Give me the love: Unappreciated Books


This week’s them is Underappreciated/Unknown Books, which means it’s my turn to shine! I read a lot of old books and there are plenty that I’m sure you’ve never heard of. Here we go!



Monsters I Have Known by Jess Hartley. I don’t read a lot of supernatural/ghost stories, but sometimes I like a good creepy tale. I was asked to review this one by the author and I really enjoyed this book. With only 5 other GR reviews, you are all missing out on this one. The first story and one entitled “Material Witness” were my favorites.

The Deadly Side of the Square by Lee Jordan. This one was published back in the 90s, so I’m sure none of you have read it. Sophie Mendel has been through a lot in her time–widowhood, World War, death of a beloved daughter–and she’s not about to give in to life now. When the elderly residents of her decrepit apartment building start leaving–sometimes feet first–she digs in her heels and determines to stay.

But someone is just as determined to make her leave. Once Sophie is gone, the building can be razed and new, expensive developments be built. Only Sophie stands in their way. But Sophie is a lot tougher than they expected, and she’s got friends on her side. Great story with lots of twists.

Stroke of Death by Josephine Bell. An elderly man starved by his caretaker. Or was he? Young physical therapist thinks he needs help and enlist a local doctor, but things are never as simple as they look. The neat twist at the ending made this one stand out for me.

mountain under starry sky during nighttime
Photo by Jakob on

Women Astronomers: Reaching for the Stars by Mabel Armstrong. This was one of the first books I got for free in exchange for a review, and I still think it’s a great book. It profiles female astronomers through the ages and it’s told in an easy to read format perfect for younger readers. Women in STEM!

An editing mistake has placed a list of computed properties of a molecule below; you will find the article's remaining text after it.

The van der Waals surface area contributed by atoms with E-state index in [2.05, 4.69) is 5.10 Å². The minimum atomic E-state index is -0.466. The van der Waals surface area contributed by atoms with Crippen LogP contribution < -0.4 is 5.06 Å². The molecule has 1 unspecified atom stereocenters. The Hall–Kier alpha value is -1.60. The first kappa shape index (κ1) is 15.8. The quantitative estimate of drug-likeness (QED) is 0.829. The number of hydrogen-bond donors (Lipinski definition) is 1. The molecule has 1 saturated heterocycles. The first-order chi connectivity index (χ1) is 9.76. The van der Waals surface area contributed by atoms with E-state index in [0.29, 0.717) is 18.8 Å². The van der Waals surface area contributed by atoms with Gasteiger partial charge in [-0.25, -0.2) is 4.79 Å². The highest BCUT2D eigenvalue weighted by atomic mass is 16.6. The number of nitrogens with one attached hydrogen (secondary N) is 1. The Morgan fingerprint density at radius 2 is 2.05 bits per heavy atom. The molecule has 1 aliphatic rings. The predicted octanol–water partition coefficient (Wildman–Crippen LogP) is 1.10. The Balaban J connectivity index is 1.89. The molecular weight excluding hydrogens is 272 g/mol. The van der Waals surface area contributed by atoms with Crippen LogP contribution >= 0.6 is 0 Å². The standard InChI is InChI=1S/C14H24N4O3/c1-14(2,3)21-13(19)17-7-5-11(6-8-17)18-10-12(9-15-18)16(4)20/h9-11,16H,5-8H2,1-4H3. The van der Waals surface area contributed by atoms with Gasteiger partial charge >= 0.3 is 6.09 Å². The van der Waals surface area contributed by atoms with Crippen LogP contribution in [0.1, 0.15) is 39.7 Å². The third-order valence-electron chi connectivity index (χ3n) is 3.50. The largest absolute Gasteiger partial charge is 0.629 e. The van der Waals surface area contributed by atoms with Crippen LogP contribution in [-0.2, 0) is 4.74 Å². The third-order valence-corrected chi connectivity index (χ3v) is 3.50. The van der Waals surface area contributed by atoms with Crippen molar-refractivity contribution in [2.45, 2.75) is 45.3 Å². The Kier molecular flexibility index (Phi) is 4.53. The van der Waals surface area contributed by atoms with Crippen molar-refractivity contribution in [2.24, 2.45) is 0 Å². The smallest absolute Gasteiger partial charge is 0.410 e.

Away With Them to Prison (Antony Maitland 43) by Sara Woods. I used to love this English crime series featuring a English barrister who investigates crime. All his clients are innocent, naturally, and he always extracts a confession from the real guilty party in open court. This time it’s a couple of policemen who wind up on trial for corruption.

Death Lurks in the Bush  (Kelly Ryan #3) by Kate Grilley. I got this one at the dollar store. I’ve never read any others in this Caribbean mystery series, but if you like Death in Paradise on the BBC, you’d like this one too.

Goodbye to Poplarhaven by Edward Geary. I read this one because I knew the writer as my college English professor. He was a good, rather reserved teacher, but as a writer he is observant, wry and funny. This is his memoir, an ode to life in small town rural Utah.

selective focus photograph of black crow
Photo by Tom Swinnen on

The Facts in the Case of E A Poe by Andrew Sinclair. A man is convinced he is the reincarnation of the great writer Edgar Allan Poe. Is he right? Decide for yourself. This one is on Kindle Unlimited.

Death’s Bright Dart by V C Clinton-Baddeley. I have a lot of these old, out of print murder mysteries on my list. What can I say? I love them. This one has an expert on poisons being mysteriously murdered during a lecture on poisons. This one is the first in the short series.

The Lord Mayor of Death by Marion Babson. The first one I read by this author and still my favorite. Great story of a terrorist threat during a parade, efforts of the police to prevent a panic and spot the bomb, a missing girl, and the mayor who has decided to let the show go on with himself as bait.

It’s a little late in the day, but I hope you’ll find something in here worth reading. I can’t wait to see your lists. Feel free to link them in the comments and I’ll check them out. Happy reading!